Why does the moon turn red

The moon has been turning red at the end of October 2019, leading to theories about what’s causing it.

The moon has been turning red in the last few days, which is leading to all sorts of theories about what’s causing it. The phenomenon is being dubbed a “blood moon” and is said to be caused by a lunar eclipse. The blood moon effect occurs when the Earth passes between the sun and the moon, casting a shadow on its surface. This causes light from the sun to shine through Earth’s atmosphere onto the moon, making it appear red.

However, people have also been reporting that they can see green and blue hues on the surface of the moon as well as red. So why does this happen? A lunar eclipse only occurs when there is a full moon, so that rules out some of these colours. Some people have speculated that there might be dust or smoke in Earth’s atmosphere that are causing these other colours to appear on the surface of our satellite.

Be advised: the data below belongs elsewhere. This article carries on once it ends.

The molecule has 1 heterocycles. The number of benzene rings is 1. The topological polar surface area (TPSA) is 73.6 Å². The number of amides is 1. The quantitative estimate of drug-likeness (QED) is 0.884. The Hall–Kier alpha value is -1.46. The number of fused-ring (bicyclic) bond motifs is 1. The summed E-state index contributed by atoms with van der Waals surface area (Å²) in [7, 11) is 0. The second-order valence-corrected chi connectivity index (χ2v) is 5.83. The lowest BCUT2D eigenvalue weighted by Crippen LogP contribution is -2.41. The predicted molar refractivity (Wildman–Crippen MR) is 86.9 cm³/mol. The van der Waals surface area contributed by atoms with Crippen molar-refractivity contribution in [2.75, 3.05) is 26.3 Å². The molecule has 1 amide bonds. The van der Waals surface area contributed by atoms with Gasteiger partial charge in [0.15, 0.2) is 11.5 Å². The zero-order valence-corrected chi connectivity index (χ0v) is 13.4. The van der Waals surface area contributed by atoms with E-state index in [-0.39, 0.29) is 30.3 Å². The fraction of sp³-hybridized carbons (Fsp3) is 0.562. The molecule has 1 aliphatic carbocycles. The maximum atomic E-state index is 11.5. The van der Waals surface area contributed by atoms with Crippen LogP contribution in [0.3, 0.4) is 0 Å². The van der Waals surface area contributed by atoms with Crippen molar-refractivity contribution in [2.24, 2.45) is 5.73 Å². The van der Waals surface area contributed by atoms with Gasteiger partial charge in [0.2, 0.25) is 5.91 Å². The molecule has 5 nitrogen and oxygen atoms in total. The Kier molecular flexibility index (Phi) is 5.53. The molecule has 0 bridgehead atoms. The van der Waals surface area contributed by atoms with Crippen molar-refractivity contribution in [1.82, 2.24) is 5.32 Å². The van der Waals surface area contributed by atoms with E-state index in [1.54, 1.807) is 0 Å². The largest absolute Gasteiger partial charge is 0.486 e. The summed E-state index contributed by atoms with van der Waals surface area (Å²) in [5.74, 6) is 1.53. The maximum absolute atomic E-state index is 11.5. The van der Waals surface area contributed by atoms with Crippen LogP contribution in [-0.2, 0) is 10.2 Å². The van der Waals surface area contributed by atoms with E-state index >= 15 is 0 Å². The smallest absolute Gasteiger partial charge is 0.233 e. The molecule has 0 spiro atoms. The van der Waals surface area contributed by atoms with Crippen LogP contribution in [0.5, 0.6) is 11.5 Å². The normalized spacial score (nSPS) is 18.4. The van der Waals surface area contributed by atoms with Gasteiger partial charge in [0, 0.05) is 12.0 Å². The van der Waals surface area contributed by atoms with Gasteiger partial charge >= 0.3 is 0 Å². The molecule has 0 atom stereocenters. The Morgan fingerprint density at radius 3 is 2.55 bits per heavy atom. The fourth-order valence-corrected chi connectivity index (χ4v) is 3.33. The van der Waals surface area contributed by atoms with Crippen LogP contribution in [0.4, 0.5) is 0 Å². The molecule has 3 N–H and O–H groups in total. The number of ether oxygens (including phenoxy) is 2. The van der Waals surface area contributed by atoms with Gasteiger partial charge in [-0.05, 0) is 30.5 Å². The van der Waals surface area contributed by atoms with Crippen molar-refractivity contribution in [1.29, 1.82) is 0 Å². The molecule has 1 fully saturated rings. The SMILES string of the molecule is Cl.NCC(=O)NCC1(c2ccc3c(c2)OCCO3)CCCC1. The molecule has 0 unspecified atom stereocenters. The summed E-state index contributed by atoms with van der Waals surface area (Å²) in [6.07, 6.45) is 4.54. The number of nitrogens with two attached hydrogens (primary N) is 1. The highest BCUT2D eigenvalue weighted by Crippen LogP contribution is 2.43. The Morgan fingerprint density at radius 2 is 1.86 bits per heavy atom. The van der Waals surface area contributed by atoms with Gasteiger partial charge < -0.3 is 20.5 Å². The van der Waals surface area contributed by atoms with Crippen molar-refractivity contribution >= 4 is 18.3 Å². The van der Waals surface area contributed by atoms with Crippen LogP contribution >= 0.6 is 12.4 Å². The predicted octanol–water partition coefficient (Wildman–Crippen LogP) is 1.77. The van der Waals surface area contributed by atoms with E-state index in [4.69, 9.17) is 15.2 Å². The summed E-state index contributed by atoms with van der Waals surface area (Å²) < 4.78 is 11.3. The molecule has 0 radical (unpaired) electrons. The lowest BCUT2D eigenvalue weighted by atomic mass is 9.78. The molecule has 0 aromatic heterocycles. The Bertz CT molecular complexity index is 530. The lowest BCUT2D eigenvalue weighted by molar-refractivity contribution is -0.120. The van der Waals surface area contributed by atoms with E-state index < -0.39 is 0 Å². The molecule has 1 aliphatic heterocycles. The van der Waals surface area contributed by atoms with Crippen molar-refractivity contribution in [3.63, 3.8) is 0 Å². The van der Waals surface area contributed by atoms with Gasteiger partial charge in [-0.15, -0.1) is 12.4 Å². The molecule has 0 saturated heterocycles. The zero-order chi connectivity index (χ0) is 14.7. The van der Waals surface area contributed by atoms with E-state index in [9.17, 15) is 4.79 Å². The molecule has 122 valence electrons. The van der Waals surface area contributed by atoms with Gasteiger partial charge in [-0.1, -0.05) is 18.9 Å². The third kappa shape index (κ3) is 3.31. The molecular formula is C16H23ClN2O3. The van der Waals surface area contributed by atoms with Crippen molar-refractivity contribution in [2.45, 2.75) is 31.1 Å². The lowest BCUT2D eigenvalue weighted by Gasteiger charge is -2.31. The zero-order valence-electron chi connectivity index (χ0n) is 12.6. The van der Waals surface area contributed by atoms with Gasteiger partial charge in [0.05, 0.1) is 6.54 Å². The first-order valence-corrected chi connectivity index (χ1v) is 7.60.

Why does Earth’s atmosphere make a blood moon turn green?

What causes a blood moon?

The light from an eclipse makes our planet’s atmosphere glow.

“During an eclipse [the] Moon travels through our planet’s shadow,” says astronomer Dr Dave Reneke from Sydney Observatory.

“This means that some sunlight falls on parts of our planet which are usually in darkness.”

“As sunlight passes through our atmosphere it gets scattered around by air molecules,” he says.

“This scatters blue light more than red light — so when we look at things close to sunset or sunrise they often take on a reddish hue.”